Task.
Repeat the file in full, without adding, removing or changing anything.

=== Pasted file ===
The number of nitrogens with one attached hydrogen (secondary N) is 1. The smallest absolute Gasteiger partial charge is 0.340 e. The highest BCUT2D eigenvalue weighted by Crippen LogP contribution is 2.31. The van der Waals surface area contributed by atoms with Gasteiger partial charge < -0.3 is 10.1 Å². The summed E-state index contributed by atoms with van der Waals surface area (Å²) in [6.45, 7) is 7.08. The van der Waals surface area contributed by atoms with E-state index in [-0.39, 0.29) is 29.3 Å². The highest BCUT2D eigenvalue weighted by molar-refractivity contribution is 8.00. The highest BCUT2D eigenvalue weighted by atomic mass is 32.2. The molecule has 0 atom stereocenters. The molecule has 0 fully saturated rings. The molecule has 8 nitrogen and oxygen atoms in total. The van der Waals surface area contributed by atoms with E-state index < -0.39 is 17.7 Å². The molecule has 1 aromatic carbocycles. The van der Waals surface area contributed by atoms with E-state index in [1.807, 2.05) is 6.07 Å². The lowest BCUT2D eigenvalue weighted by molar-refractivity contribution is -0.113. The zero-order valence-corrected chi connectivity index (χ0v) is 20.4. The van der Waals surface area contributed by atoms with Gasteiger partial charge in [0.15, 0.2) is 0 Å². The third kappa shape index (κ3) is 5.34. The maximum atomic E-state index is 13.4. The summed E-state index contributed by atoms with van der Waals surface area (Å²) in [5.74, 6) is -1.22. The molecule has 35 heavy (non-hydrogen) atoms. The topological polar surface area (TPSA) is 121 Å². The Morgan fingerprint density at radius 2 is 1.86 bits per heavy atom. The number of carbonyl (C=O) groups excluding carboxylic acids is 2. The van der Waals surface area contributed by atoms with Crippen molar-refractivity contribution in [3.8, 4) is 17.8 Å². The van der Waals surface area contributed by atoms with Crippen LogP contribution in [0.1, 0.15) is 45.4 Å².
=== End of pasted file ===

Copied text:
The number of nitrogens with one attached hydrogen (secondary N) is 1. The smallest absolute Gasteiger partial charge is 0.340 e. The highest BCUT2D eigenvalue weighted by Crippen LogP contribution is 2.31. The van der Waals surface area contributed by atoms with Gasteiger partial charge < -0.3 is 10.1 Å². The summed E-state index contributed by atoms with van der Waals surface area (Å²) in [6.45, 7) is 7.08. The van der Waals surface area contributed by atoms with E-state index in [-0.39, 0.29) is 29.3 Å². The highest BCUT2D eigenvalue weighted by molar-refractivity contribution is 8.00. The highest BCUT2D eigenvalue weighted by atomic mass is 32.2. The molecule has 0 atom stereocenters. The molecule has 0 fully saturated rings. The molecule has 8 nitrogen and oxygen atoms in total. The van der Waals surface area contributed by atoms with E-state index < -0.39 is 17.7 Å². The molecule has 1 aromatic carbocycles. The van der Waals surface area contributed by atoms with E-state index in [1.807, 2.05) is 6.07 Å². The lowest BCUT2D eigenvalue weighted by molar-refractivity contribution is -0.113. The zero-order valence-corrected chi connectivity index (χ0v) is 20.4. The van der Waals surface area contributed by atoms with Gasteiger partial charge in [0.15, 0.2) is 0 Å². The third kappa shape index (κ3) is 5.34. The maximum atomic E-state index is 13.4. The summed E-state index contributed by atoms with van der Waals surface area (Å²) in [5.74, 6) is -1.22. The molecule has 35 heavy (non-hydrogen) atoms. The topological polar surface area (TPSA) is 121 Å². The Morgan fingerprint density at radius 2 is 1.86 bits per heavy atom. The number of carbonyl (C=O) groups excluding carboxylic acids is 2. The van der Waals surface area contributed by atoms with Crippen molar-refractivity contribution in [3.8, 4) is 17.8 Å². The van der Waals surface area contributed by atoms with Crippen LogP contribution in [0.1, 0.15) is 45.4 Å².